Of necessity, Dogus' strategy will focus on asset sales in 2019 and 2020, as it will rely on the proceeds. The timing and value of sale proceeds are subject to market risk. Its strategic alternatives may also be limited. Some of the assets in Dogus' portfolio--for example, the media and tourism businesses and construction--have been underperforming for some time, in our opinion. We now assess Dogus' management and governance as weak.
Turkey's economy went into recession at the end of 2018, as confirmed by the Turkish Statistical Institute's March 11 national accounts data release. In seasonally- and calendar-adjusted terms, real GDP shrank 2.4% in the fourth quarter, following a 1.6% contraction in the third. We still consider that Turkey is going through a stagflationary adjustment, following last August's currency crisis.
We see domestic demand as the key weakness going forward, as investments continue to contract amid tighter international financing conditions, and the foreign-exchange debt burden rises due to the weaker lira and elevated lira interest rates. We therefore expect consumption to shrink in real terms during 2019, which will constrain valuations and cash flow generation at domestically focused manufacturers and retailers such as Dogus Otomotive. That said, tax incentives could somewhat support Dogus Otomative and the weak lira should also be beneficial for Dogus' tourism revenues.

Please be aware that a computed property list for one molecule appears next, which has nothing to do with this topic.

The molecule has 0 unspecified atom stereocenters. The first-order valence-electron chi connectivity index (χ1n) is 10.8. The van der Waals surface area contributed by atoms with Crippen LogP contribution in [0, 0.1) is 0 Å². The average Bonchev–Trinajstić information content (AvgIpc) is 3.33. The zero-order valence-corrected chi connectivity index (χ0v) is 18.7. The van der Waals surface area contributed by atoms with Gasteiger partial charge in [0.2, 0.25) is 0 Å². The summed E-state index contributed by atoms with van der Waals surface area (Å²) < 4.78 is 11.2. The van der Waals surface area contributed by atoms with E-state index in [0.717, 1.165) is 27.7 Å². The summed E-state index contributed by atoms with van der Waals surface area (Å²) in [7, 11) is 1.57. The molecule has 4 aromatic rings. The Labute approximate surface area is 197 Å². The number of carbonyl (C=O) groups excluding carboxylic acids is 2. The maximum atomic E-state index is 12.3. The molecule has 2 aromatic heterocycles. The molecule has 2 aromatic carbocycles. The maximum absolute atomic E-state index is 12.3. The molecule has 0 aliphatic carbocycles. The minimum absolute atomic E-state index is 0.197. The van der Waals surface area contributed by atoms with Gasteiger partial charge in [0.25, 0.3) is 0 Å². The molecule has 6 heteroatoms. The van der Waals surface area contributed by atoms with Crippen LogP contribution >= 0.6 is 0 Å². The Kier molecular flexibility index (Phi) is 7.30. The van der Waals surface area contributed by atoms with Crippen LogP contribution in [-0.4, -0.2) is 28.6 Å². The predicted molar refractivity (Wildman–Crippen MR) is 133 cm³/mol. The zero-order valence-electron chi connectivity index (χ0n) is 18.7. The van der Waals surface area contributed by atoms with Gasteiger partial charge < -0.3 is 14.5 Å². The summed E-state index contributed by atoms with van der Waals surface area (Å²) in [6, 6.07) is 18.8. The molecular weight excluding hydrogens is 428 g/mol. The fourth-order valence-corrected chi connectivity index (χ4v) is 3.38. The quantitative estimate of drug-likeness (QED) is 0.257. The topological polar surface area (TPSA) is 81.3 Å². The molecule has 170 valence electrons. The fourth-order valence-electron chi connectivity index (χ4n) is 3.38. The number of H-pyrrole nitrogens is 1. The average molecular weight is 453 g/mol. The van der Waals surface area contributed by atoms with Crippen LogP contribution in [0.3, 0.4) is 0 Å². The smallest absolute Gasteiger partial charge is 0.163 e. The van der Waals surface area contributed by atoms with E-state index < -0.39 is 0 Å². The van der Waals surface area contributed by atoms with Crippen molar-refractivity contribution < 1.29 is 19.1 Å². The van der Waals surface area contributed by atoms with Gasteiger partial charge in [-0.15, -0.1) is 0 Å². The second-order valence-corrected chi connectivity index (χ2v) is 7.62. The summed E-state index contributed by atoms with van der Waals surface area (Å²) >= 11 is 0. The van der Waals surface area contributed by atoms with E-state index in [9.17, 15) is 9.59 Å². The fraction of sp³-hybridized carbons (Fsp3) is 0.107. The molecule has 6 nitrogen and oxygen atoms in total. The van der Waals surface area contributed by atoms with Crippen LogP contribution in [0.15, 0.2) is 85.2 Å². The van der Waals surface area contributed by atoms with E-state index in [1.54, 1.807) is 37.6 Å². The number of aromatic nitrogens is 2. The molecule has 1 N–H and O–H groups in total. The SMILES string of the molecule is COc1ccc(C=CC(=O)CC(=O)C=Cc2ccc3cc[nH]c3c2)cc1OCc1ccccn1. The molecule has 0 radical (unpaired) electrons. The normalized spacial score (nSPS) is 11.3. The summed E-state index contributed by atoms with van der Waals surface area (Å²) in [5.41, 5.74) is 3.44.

We estimate Dogus' loan-to-value (LTV) ratio, a measure of leverage for investment holding companies, at above 45%. However, we have not received an updated validation report over the past quarter. Our LTV ratio is based on our estimate of total holding company debt at $1 billion. Given the current volatile macroeconomic situation in Turkey, we see a clear risk that asset prices could have fallen. Therefore, we applied a haircut to our estimated valuations for assets within Turkey. No haircut was applied to assets outside Turkey.
The refinancing process introduced a cross-guarantee mechanism that implies that all of the €3.2 billion in group debt is now guaranteed by the holding company. We consider guarantees to be atypical for holding companies. This mechanism increases Dogus Holding's exposure to its investee companies.
We view the financial risk profile as highly leveraged, given the high LTV threshold and limited cash flow adequacy. Dividend income is minimal, at €40 million. The key risks are the current short-term maturity profile and the cross-guarantees offered by the holding company on the refinanced maturities of its investee companies. Such guarantees are unusual among investment holding companies and further increases the credit risk to investees.
Although larger in U.S. dollar terms, Dogus' portfolio is weaker than those of rated peers, such as JSC Georgia Capital. Dogus' portfolio has few listed assets--we estimate only about 10% of the total portfolio is listed--and high asset concentration.
At the time of the withdrawal, the negative outlook indicated our view that Dogus could find it difficult to execute all of its planned asset sales. It depends on these sales to repay a significant amount of its short-term debt before it matures.
If Dogus could not carry through asset sales before year-end 2019, so that it could meet upcoming debt maturity and interest payments in 2020, we would likely have lowered the rating by one or two notches.